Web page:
GENEVA (AN) – The International Labor Organization’s governing body elected Togo's former prime minister, Gilbert Houngbo, to serve as its next director-general, making him the first African to hold the post. He promised to be a "unifying" force for the world's workers.
Houngbo, who is president of the International Fund for Agricultural Development, will begin serving a five-year term as ILO's 11th director-general at the start of October.
Both the Rome-based IFAD and Geneva-based ILO are global agencies within the United Nations family. IFAD works to eliminate poverty and hunger in rural areas of developing countries, while ILO's mission since its founding in 1919 is to advance social and economic justice through international labor standards.
“Although my origins are African my perspective is global. In an age, unfortunately of dividedness, my commitment to be a unifying director-general stands firm," he said.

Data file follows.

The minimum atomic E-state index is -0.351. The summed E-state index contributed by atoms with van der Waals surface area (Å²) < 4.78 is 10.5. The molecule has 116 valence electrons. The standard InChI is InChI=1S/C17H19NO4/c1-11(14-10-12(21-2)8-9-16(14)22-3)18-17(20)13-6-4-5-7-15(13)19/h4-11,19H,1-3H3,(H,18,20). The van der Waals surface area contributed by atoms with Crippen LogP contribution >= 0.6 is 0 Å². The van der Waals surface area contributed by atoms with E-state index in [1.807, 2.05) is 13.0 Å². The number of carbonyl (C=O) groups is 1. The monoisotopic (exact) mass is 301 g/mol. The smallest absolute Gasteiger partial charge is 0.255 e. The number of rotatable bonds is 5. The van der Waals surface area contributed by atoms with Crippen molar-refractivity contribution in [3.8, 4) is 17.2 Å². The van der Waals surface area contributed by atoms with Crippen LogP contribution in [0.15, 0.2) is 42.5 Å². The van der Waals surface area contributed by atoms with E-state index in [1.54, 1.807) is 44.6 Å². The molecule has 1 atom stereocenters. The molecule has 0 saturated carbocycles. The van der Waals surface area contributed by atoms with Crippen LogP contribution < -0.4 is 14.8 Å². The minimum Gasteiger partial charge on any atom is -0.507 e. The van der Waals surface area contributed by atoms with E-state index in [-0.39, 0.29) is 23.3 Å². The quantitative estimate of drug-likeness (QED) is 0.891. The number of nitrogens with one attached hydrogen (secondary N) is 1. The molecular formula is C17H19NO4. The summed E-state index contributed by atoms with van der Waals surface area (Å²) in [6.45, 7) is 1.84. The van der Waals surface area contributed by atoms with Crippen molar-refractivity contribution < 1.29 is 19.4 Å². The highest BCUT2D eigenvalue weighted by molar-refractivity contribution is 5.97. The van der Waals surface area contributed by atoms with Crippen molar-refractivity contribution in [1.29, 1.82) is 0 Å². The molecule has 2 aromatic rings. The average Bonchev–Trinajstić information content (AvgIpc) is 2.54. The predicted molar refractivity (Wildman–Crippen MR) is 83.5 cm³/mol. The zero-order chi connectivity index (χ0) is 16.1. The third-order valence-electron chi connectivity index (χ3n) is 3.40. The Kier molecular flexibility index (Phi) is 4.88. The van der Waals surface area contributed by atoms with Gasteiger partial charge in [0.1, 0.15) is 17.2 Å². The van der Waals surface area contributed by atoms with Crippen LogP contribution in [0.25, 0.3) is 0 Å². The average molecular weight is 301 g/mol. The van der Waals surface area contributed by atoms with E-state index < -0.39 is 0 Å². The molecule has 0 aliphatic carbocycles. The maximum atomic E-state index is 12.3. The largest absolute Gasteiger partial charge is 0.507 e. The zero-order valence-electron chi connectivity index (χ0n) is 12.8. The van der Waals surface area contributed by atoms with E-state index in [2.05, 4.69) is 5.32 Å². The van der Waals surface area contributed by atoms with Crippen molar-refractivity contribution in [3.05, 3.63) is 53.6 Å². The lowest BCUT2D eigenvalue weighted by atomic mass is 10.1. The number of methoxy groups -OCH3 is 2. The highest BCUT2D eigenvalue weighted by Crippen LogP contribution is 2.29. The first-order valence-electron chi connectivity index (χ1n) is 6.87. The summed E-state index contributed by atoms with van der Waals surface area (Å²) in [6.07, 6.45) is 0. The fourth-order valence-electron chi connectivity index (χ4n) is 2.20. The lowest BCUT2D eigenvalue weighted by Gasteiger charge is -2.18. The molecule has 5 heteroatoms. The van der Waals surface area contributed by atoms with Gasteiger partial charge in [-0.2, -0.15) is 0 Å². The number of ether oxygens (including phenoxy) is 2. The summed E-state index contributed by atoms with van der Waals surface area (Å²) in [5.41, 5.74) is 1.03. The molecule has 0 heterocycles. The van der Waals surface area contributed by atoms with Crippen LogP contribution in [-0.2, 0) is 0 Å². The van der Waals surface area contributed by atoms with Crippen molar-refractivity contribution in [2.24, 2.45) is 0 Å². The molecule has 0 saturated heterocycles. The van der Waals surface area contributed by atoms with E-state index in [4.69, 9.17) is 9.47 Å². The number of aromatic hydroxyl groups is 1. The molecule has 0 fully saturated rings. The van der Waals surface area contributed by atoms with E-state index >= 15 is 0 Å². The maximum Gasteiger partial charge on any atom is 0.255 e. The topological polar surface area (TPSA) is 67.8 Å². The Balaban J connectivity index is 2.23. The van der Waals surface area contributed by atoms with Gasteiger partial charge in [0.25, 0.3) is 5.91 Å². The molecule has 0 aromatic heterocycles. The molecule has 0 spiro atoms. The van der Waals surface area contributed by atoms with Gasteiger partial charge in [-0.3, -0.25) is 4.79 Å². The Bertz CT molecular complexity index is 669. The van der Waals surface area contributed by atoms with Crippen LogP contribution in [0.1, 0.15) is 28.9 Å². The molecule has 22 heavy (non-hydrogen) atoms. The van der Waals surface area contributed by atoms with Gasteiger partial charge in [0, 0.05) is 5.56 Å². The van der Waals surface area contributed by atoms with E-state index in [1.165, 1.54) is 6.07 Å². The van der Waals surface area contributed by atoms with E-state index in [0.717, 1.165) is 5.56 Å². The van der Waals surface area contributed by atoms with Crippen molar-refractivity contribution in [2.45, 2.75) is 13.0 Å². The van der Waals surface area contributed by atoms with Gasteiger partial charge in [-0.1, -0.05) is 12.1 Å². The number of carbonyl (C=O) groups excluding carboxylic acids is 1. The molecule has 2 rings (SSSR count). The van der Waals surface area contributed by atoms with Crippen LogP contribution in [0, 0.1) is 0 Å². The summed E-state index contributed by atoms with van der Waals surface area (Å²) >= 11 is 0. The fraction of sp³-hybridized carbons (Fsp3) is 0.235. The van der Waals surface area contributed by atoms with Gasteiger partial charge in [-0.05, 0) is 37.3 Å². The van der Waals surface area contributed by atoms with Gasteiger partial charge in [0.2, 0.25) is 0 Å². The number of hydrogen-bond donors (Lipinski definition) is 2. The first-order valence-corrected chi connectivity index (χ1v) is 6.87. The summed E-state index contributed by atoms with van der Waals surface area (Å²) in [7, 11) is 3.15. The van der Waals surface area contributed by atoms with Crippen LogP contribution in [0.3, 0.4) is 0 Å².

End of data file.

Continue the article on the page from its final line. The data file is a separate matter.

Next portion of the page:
"I’m thinking about the 4 billion people around the world who do not have access to social protection," he said. "I’m thinking about the 200-plus million of women and men who face unemployment. The 160 million children in child labor. The 1.6 billion people in the informal sector."
A voice for 'social injustice'
Houngbo, who was chosen for the job over four other candidates from Australia, France, South Africa and South Korea, emphasized that small- and medium-sized enterprises are facing supply chain disruptions or closure because of the COVID-19 pandemic, climate change and armed conflict.
He also acknowledged that women and men face discrimination, violence and harassment in the workplace and elsewhere, which are "all expressions of unacceptable social injustice that we are morally if not legally bound to address.”
With a background in business management and finance, Houngbo, who grew up in Togo, also has citizenship in Canada, where he worked as a charterered accountant. He took over IFAD in 2017, helping guide the financial and granting institution's work to support the world’s poorest rural farmers.
At ILO he will replace Britain's Guy Ryder, who is nearing the end of his second five-year term since 2012. Ryder has focused on reforming ILO's central and field operations and other priorities such as promoting the importance of decent jobs in building world peace.